Incredibles

Today’s WSJ has a major, front page scoop: Disney is in advanced talks to buy Pixar:

"Walt Disney Co. is in serious discussions to buy Pixar Animation
Studios
after months in which the two animation giants have been
exploring ways to continue their lucrative partnership, according to
people familiar with the matter.

In the deal under discussion, Disney would pay a nominal premium to
Pixar’s current market value of $6.7 billion in a stock transaction
that would make Pixar Chairman and Chief Executive Officer Steve Jobs
the largest individual shareholder in Disney, according to people
familiar with the situation. That would vault Mr. Jobs into an even
more influential place in the media world, where he already holds
tremendous sway as head of Apple Computer Inc. Yesterday, Apple
reported that net income nearly doubled in the latest quarter on huge
demand for its iPod music players. (See related article.)

People familiar with the situation caution that the talks are at a
sensitive stage and that the outcome isn’t certain, noting that other
options are possible."

Disney needs some sort of deal to guarantee its future stream of animated films. Whether the best structure is a takeover or some other relationship is subject to debate.      

What is especially curious about a Disney takeover of Pixar will be the potential role of Jobs in Disney. Disney CEO Robert Iger is 55, Jobs is 4 years his junior — might there be succession issues?

Recall that when Apple bought NeXT, they got Steve Jobs as a consultant. From that role, he eventually engineered his return as CEO. Will a Disney/Pixar deal give Jobs a springboard to eventually takeover running Disney?

I wonder if we will see history repeat itself . . .

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click for larger graphic

Pixdis0601_wsj_2

Chart courtesy of WSJ 

UPDATE:  January 20, 2006 5:56am

The NYT weighs in:

"And the merger could give Mr. Jobs a pivotal role, if he wants one, in helping shape the convergence of new media and old at Disney. "He’s one of the handful of people who has shown the ability to guide both technology and entertainment companies and that might be quite useful to Disney," said Bran Ferren, a former Disney Studios Designer and technologist, who is now co-chairman of Applied Minds, a technology consulting firm based in Glendale, Calif. "What he has that is rare is taste, and that’s a very valuable commodity if you can focus it and harness it."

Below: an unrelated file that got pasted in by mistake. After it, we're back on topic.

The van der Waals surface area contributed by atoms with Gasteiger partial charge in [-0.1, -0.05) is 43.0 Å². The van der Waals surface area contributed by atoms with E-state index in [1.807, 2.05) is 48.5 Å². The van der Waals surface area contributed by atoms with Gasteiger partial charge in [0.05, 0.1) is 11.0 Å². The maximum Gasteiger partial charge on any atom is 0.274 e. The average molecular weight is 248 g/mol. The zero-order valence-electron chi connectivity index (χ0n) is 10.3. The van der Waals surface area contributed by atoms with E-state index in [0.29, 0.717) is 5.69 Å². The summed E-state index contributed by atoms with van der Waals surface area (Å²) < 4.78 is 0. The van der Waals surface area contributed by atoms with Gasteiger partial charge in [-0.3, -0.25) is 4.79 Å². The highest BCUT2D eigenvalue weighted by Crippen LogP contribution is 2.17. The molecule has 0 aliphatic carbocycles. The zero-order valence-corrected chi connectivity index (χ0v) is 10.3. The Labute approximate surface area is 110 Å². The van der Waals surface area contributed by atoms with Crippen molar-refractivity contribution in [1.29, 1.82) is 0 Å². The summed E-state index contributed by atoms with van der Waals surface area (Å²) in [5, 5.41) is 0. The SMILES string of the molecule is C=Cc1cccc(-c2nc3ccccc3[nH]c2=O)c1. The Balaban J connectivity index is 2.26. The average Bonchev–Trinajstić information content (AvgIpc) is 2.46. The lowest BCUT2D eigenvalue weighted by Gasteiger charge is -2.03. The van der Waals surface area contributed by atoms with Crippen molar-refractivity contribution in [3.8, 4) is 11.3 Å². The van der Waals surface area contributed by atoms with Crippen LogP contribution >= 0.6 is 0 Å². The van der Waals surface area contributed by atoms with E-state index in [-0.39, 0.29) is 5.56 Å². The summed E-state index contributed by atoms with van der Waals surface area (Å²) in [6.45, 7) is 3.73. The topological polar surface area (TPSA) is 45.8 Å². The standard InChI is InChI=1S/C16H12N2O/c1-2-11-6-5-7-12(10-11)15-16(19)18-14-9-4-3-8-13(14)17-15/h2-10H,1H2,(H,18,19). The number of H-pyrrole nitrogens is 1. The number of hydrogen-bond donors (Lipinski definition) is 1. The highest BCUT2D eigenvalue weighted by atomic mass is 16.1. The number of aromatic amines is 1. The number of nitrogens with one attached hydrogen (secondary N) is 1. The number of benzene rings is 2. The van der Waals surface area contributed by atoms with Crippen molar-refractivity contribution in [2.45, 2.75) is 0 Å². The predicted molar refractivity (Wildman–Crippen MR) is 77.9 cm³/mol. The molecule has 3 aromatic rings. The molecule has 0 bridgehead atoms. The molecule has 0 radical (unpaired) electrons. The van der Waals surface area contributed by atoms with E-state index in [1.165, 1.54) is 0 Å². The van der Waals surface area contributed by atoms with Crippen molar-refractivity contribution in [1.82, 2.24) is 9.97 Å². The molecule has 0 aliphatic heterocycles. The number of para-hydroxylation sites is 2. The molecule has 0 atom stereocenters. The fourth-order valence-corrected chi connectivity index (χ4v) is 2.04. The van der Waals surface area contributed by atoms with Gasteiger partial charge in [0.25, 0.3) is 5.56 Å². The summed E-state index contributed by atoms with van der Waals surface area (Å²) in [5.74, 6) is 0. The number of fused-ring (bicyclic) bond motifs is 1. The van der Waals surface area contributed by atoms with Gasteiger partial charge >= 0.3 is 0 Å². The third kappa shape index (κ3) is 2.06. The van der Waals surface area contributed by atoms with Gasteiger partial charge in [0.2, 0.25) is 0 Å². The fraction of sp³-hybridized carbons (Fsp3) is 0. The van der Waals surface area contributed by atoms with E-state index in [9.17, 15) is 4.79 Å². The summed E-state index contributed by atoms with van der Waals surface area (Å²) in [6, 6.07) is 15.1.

Deal Could Offer New Disney Role for Apple Chief
By LAURA M. HOLSON and JOHN MARKOFF
Published: January 20, 2006
http://www.nytimes.com/2006/01/20/business/media/20pixar.html

 

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UPDATE: January 26, 2006 3:31pm

Slate joins team "Jobs as heir apparent at Disney"

Robert Iger vs. Steve Jobs
Only one man can control Disney. I know who I’m betting on.
Daniel Gross
Slate, Wednesday, Jan. 25, 2006, at 6:13 PM ET
http://www.slate.com/id/2134852

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Sources:
Walt Disney Is In Serious Talks To Acquire Pixar
Stock Deal for Animator Would Make Jobs Top Holder Of Entertainment Giant
MERISSA MARR and NICK WINGFIELD
THE WALL STREET JOURNAL, January 19, 2006; Page A1
http://online.wsj.com/article/SB113764205313450605.html

Is Disney/Pixar the sequel to Apple/NeXT ?                         
http://bigpicture.typepad.com/comments/2004/01/pixar_to_disney.html

Jobs to become Heir Apparent at Disney?                        
http://bigpicture.typepad.com/comments/2003/12/jobs_to_become_.html

UPDATE:  January 20, 2006 9:46am>

Nice couple of charts from WSJ:

Pixar_disney_20060119210307


Wall Street was of a mixed mind about the "serious talks"
between Walt Disney and Pixar Animation Studios. Most thought a
deal would be good for Disney, but some questioned what Pixar would gain.

* * *

Lion_king_disney_20060119212013
I’m certainly not discounting it
, not saying it’s
impossible. I very much believe Disney would want it. I just continue to
question what’s in it for Pixar. There’s no advantage for Pixar and the
corporate culture is too different. There is flight risk of key personnel [from
Pixar if it is bought by Disney]. I just don’t see this as really a positive for
Pixar, and question it from that perspective.
– Soleil Research analyst
Marla S. Backer, who has a "hold" rating and $50 price target on Pixar, in an
interview

* * *

With Disney reportedly paying a slight premium (and